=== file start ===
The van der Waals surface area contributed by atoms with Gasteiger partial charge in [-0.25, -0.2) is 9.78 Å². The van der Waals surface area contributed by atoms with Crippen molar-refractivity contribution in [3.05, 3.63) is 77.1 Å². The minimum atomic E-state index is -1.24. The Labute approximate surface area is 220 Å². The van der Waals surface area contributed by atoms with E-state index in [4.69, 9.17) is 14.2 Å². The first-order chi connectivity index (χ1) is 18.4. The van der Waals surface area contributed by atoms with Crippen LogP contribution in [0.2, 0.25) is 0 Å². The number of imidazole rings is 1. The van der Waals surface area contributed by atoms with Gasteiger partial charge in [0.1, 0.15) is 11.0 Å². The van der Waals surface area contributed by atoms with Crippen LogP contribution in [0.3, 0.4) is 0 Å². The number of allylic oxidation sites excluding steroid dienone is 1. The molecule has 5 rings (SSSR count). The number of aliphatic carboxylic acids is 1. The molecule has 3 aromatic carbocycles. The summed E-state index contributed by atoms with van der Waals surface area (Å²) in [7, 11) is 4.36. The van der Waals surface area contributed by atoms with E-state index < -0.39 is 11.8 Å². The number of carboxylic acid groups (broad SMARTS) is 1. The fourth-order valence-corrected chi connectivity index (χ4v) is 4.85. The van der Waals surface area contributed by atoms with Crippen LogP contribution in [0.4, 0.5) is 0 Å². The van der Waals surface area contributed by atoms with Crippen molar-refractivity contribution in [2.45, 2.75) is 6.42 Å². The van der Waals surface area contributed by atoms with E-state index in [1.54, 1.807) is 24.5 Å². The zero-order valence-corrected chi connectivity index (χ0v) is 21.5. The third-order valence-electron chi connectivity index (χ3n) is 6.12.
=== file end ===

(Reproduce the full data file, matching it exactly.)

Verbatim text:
The van der Waals surface area contributed by atoms with Gasteiger partial charge in [-0.25, -0.2) is 9.78 Å². The van der Waals surface area contributed by atoms with Crippen molar-refractivity contribution in [3.05, 3.63) is 77.1 Å². The minimum atomic E-state index is -1.24. The Labute approximate surface area is 220 Å². The van der Waals surface area contributed by atoms with E-state index in [4.69, 9.17) is 14.2 Å². The first-order chi connectivity index (χ1) is 18.4. The van der Waals surface area contributed by atoms with Crippen LogP contribution in [0.2, 0.25) is 0 Å². The number of imidazole rings is 1. The van der Waals surface area contributed by atoms with Gasteiger partial charge in [0.1, 0.15) is 11.0 Å². The van der Waals surface area contributed by atoms with Crippen LogP contribution in [0.3, 0.4) is 0 Å². The number of allylic oxidation sites excluding steroid dienone is 1. The molecule has 5 rings (SSSR count). The number of aliphatic carboxylic acids is 1. The molecule has 3 aromatic carbocycles. The summed E-state index contributed by atoms with van der Waals surface area (Å²) in [7, 11) is 4.36. The van der Waals surface area contributed by atoms with E-state index < -0.39 is 11.8 Å². The number of carboxylic acid groups (broad SMARTS) is 1. The fourth-order valence-corrected chi connectivity index (χ4v) is 4.85. The van der Waals surface area contributed by atoms with Crippen LogP contribution in [0.4, 0.5) is 0 Å². The van der Waals surface area contributed by atoms with Crippen molar-refractivity contribution in [2.45, 2.75) is 6.42 Å². The van der Waals surface area contributed by atoms with E-state index in [1.54, 1.807) is 24.5 Å². The zero-order valence-corrected chi connectivity index (χ0v) is 21.5. The third-order valence-electron chi connectivity index (χ3n) is 6.12.